If your case is in state court in North Carolina, the answer is “not really”. It can easily take over two years from arrest to trial on felony cases and over six months on misdemeanor cases.
North Carolina had a Speedy Trial statute requiring trial within 120 days but repealed it in 1989 after the District Attorneys complained that they were unable to comply with the statute. All that exists today is the amorphous Constitutional right to a Speedy Trial under both the North Carolina and United States Constitutions. Those Constitutional provisions do not define a particular time period within which a case must be brought to trial.
I often have clients in state cases respond with disbelief when I explain the above to them. They often mistakenly rely on the statute which provides that an inmate held in state prison or in a county jail must be brought to trial on any case pending in another county within 90 days of making a demand. That statute does not apply in the typical case where a defendant is facing charges in one county.
So, what is the Constitutional right to a Speedy Trial? It has been developed over the years by appellate case decisions from the U.S. Supreme Court, the North Carolina Supreme Court, and North Carolina Court of Appeals. The doctrine that has developed is that a defendant should first “demand” a Speedy Trial by filing a Speedy Trial demand with the court and serving it on the D.A. This serves to begin the clock ticking on a later determination of whether the defendant received a Speedy Trial or not.
It is possible, but rare, to win a motion to dismiss for denial of Speedy Trial. The factors a court will consider on a defendant’s motion to dismiss for violation of his Speedy Trial rights are: (1) the length of the delay; (2) the reason for the delay; (3) the defendant’s assertion of his Speedy Trial right; and (4) prejudice to the defendant. The United States Supreme Court has held that post-accusation delay that approaches one year is “presumptively prejudicial” and that this presumption “intensifies over time.” North Carolina courts have previously found that delays of 16 months and 14 months in trials for second degree murder were sufficient to justify the trial court looking at the other three factors.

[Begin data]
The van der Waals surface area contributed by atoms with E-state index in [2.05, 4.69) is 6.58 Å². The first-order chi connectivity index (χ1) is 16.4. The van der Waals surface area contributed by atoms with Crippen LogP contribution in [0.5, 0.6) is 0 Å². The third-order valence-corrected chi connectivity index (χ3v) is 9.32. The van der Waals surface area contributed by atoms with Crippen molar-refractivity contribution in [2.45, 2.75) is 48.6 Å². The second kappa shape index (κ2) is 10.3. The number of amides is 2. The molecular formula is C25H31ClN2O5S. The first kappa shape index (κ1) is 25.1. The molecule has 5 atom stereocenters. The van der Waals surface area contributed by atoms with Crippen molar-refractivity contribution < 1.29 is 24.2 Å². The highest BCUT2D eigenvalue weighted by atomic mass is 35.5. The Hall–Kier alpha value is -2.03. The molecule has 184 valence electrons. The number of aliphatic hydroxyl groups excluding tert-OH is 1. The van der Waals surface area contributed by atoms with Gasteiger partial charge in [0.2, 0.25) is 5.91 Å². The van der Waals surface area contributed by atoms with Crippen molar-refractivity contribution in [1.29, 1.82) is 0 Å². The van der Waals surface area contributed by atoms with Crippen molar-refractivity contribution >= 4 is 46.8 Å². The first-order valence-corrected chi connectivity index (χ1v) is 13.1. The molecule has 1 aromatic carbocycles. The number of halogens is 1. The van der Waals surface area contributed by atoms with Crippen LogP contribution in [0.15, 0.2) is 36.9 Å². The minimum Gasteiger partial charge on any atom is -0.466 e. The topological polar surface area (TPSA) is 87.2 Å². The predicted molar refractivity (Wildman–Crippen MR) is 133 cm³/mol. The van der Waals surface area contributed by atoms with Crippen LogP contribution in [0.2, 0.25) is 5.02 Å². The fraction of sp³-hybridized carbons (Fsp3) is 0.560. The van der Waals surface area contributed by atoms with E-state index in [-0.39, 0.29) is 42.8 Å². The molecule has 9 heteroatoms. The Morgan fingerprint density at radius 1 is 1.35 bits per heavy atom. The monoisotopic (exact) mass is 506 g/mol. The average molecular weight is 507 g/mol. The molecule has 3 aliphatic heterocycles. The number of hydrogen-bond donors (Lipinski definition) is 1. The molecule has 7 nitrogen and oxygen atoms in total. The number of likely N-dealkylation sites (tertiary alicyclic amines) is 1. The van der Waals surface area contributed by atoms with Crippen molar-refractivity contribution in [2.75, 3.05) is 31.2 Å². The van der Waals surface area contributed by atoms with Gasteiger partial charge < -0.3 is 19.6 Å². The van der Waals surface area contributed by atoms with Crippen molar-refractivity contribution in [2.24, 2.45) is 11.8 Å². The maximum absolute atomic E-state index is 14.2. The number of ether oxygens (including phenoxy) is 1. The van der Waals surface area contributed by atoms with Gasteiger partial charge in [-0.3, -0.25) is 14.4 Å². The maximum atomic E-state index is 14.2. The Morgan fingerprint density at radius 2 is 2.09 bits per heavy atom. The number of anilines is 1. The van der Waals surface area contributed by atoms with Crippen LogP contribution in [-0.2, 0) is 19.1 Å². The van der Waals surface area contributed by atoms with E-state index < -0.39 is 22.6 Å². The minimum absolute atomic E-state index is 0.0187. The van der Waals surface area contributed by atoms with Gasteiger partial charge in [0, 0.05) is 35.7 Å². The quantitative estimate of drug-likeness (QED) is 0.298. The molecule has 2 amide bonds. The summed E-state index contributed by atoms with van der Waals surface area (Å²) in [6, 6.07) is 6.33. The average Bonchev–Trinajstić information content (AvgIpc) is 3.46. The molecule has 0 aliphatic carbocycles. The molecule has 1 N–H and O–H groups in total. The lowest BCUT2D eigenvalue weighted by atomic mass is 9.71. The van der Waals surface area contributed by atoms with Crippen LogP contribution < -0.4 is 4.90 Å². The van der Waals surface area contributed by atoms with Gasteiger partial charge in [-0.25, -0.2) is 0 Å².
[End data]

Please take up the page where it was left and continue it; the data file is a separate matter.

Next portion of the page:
It is not uncommon in Mecklenburg County or other North Carolina counties for a defendant charged with a serious felony to spend more than two years in jail awaiting trial. Few criminal defense attorneys in North Carolina file Speedy Trial demands, but I have done so multiple times and have litigated motions to dismiss for Speedy Trial violations on several occasions. Although I have not yet obtained any dismissals by the court, I have successfully used the threat of winning motions to push the D.A. into earlier dismissals or reductions of weak cases they otherwise would have waited months or years to address.
On the other hand, if your case is in federal court in North Carolina, there are statutes long ago enacted by Congress that provide specific, enforceable time limits within which the government must bring a federal defendant to trial. The applicable federal statute provides as follows: “In any case in which a plea of not guilty is entered, the trial of a defendant charged in an information or indictment with the commission of an offense shall commence within seventy days from the filing date (and making public) of the information or indictment, or from the date the defendant has appeared before a judicial officer of the court in which such charge is pending, whichever date last occurs.” Federal courts in North Carolina strictly enforce the statutory right to Speedy Trial. However, any defense motions to continue the trial are not counted against the 70 days and federal defense attorneys often need more time to review voluminous discovery to prepare for trial.